Thursday, 03 May 2012

Ballet Review: 4 May

Written by Gillian SpickernelI


The Wayward Daughter...

Now an old master, Carlos Acosta dances with all the vitality of a young buck in this awe-inspiring revival


gillianWhat better way to celebrate this English spring than by indulging yourself in an evening at the Royal Ballet watching La Fille Mal Gardée (The Wayward Daughter).

Sir Frederick Ashton's ballet tells the story of high-spirited village girl Lise, who charmingly disobeys her interfering widowed mother to marry the man she loves – cleverly avoiding a union with the (rich) village buffoon along the way.

Often described as the essence of Englishness, the ballet originally started out in France in 1789 on the eve of the French Revolution, but today it's a pastoral scene of English countryside, farmyards, cornfi elds and maypole dancing. It bursts with life and the exuberant hope of young love. Marianela Nuñez as Lise, the wilful daughter of tiresome old Widow Simone was perfectly matched with Carlos Acosta as her suitor, Colas, the lusty young farmer.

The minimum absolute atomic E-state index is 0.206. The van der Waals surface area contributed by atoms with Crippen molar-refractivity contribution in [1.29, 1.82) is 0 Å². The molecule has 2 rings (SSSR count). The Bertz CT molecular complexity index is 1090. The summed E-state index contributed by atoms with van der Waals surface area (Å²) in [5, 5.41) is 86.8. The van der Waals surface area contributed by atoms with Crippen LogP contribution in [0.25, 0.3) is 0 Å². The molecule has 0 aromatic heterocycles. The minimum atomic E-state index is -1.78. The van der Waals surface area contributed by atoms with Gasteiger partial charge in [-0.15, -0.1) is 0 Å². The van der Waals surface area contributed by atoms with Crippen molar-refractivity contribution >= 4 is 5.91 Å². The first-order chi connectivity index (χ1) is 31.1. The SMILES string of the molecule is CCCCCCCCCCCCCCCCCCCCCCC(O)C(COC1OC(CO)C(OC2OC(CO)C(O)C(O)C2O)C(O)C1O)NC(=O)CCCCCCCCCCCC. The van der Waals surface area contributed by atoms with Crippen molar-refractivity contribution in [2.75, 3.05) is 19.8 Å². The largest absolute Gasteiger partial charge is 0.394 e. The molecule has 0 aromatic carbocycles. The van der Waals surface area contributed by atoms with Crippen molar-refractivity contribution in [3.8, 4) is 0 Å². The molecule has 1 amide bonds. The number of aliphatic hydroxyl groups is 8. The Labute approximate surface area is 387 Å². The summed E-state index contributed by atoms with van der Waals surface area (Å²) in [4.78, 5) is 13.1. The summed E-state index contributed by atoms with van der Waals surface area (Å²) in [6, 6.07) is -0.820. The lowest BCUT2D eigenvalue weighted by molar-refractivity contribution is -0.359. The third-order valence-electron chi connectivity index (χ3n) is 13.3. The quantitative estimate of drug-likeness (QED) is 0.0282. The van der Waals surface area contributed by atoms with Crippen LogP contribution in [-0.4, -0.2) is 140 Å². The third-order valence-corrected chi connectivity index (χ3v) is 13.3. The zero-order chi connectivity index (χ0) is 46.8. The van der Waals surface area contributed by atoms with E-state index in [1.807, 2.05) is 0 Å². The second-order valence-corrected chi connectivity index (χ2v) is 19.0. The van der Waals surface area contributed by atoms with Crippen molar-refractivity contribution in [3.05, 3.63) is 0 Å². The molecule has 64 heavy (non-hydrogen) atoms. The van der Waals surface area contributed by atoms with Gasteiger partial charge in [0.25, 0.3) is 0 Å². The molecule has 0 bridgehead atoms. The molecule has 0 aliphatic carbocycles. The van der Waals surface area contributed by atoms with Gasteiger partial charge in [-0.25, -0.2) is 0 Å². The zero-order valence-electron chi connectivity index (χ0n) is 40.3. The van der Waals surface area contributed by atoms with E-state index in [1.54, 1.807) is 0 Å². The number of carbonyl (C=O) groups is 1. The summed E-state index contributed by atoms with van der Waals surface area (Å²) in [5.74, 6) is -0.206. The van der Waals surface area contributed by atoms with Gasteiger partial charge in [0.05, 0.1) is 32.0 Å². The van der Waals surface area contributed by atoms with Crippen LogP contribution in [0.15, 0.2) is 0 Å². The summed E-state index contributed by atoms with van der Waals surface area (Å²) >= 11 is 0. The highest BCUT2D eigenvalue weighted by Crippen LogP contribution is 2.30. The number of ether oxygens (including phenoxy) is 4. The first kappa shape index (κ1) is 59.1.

There's no dark side to this ballet – those looking for sorcerers, tortured heroines, swans or sylphs, tutus or tiaras, should look elsewhere. Ferdinand Hérold's score conveys the soaring loveliness of a summer's day and Osbert Lancaster's painted backdrops are filled with light and warmth. William Tuckett as Widow Simone was sublime – the embodiment of pantomime-style nuisance. Now a mature, established star, Carlos Acosta as the ardent young farmer Colas was the perfect foil to Marianela's Lise, the pair looked so well rehearsed that Carlos became Colas before our eyes.

Mime and gesture score highly – the movements flow out of the characters with a clever observation that is a hallmark of Ashton's choreography. When Alain, the hopeless suitor (ably danced by Jonathan Howells) tries to impress Lise with his clumsy dancing and flute-playing, the audience grimaces (discreetly) with her.

With dancing villagers, dancing chickens, a halfwit suitor more attached to his red umbrella than our heroine, and even a star turn by a small Shetland pony, La Fille Mal Gardée could be interpreted as a childlike ballet for adults. Yet to be cynical would be wrong. Go. Enjoy. And allow yourself to be won over.

On 4, 9, 11, 16 May, Royal Opera House: 020-7304 4000, and live at cinemas nationwide on 16 May.

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